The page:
Natnael Simachew Nigatu

Ph.d.-forsvar: Natnael Simachew Nigatu: "Essays on Globalization and Labor Markets. Gender Gap, Re-training, and Immigrant Integration"

The thesis  consists of three self-contained chapters on topics related with   globalization and labor markets based on Danish matched worker-firm data.

Chapter 1 investigates the effect of offshoring on the gender wage gap and the gender composition within manufacturing firms. By exploiting exogenous variation in   firm level offshoring, I find that offshoring increases the share of female workers within firms. In addition, offshoring increases the gender wage gap. I provide evidences that suggest the share of female workers within offshoring firms increases due to the decline in manual content of tasks within such firms. On the other hand, the gender wage gap increases due to firms’ discriminatory practices following the productivity gain from   offshoring.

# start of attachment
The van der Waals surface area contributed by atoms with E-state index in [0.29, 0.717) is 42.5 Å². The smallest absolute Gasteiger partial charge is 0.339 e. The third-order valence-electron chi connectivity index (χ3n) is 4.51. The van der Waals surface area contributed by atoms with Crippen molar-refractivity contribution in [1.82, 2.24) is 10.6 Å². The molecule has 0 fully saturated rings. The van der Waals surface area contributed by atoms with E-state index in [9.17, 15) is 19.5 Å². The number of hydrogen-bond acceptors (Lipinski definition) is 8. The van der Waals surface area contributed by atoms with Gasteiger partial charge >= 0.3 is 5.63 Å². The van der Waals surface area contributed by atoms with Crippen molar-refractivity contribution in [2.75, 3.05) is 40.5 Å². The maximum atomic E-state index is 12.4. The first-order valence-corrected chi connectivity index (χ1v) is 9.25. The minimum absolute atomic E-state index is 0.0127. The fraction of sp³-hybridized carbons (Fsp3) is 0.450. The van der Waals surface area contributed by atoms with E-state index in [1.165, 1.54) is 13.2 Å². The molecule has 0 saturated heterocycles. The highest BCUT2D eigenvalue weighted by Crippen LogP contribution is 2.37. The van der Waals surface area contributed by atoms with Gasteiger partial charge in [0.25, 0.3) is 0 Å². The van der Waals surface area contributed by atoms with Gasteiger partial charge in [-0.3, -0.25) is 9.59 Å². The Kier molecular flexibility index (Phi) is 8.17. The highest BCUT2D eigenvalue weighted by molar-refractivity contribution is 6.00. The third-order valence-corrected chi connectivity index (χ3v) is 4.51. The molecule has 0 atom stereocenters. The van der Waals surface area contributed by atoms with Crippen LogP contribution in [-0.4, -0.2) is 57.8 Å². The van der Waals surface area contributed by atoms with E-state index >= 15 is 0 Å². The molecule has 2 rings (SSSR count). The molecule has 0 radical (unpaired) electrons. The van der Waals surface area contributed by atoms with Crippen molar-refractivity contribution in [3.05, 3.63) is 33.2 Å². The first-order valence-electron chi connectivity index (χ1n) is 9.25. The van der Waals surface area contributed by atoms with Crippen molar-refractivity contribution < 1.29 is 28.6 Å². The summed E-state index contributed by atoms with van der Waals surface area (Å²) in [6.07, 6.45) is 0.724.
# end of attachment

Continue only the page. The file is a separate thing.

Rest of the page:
Chapter 2 examines if providing re-training programs is more beneficial to workers   displaced from offshoring firms than for others. Recent empirical studies find that workers displaced from offshoring firms experience large earning losses and longer unemployment spells due to the mismatch between their skills and the current demand of the economy. I find that the earnings gap between displaced workers from offshoring and non-offshoring firms is lower among trained workers compared to those who are not trained, which implies the training programs are more beneficial to mitigate earning losses of workers displaced from offshoring firms.

Chapter 3 studies the effect of time varying economic shocks on immigrants’ integration behavior which is measured by their participation in Danish language training programs. We find that when the currency of an immigrant’s home country depreciates, she reduces her language training participation and instead increases her working hours as well as probability of participating in additional part-time jobs. Similarly, an immigrant who   works in a firm which experience an exogenous export shock reduces her   training participation. The result suggest immigrants could have high discount rate or they are uncertain about their future stay.